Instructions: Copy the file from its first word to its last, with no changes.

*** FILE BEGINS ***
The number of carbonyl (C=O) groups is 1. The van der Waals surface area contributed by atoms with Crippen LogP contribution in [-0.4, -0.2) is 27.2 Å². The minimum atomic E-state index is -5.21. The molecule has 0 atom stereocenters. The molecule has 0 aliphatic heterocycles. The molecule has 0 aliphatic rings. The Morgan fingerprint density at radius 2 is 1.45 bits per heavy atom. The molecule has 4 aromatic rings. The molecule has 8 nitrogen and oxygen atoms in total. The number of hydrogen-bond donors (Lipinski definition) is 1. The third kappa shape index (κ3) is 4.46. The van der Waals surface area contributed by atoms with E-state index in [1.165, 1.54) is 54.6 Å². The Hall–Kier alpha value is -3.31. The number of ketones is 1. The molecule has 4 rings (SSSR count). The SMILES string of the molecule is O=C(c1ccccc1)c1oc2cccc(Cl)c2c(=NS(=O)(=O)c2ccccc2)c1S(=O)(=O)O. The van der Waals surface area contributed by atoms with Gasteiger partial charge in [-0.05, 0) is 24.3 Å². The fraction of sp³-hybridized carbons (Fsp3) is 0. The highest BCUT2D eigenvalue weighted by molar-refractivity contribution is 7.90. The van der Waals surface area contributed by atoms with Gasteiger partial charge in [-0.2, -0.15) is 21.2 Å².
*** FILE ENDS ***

The number of carbonyl (C=O) groups is 1. The van der Waals surface area contributed by atoms with Crippen LogP contribution in [-0.4, -0.2) is 27.2 Å². The minimum atomic E-state index is -5.21. The molecule has 0 atom stereocenters. The molecule has 0 aliphatic heterocycles. The molecule has 0 aliphatic rings. The Morgan fingerprint density at radius 2 is 1.45 bits per heavy atom. The molecule has 4 aromatic rings. The molecule has 8 nitrogen and oxygen atoms in total. The number of hydrogen-bond donors (Lipinski definition) is 1. The third kappa shape index (κ3) is 4.46. The van der Waals surface area contributed by atoms with E-state index in [1.165, 1.54) is 54.6 Å². The Hall–Kier alpha value is -3.31. The number of ketones is 1. The molecule has 4 rings (SSSR count). The SMILES string of the molecule is O=C(c1ccccc1)c1oc2cccc(Cl)c2c(=NS(=O)(=O)c2ccccc2)c1S(=O)(=O)O. The van der Waals surface area contributed by atoms with Gasteiger partial charge in [-0.05, 0) is 24.3 Å². The fraction of sp³-hybridized carbons (Fsp3) is 0. The highest BCUT2D eigenvalue weighted by molar-refractivity contribution is 7.90. The van der Waals surface area contributed by atoms with Gasteiger partial charge in [-0.2, -0.15) is 21.2 Å².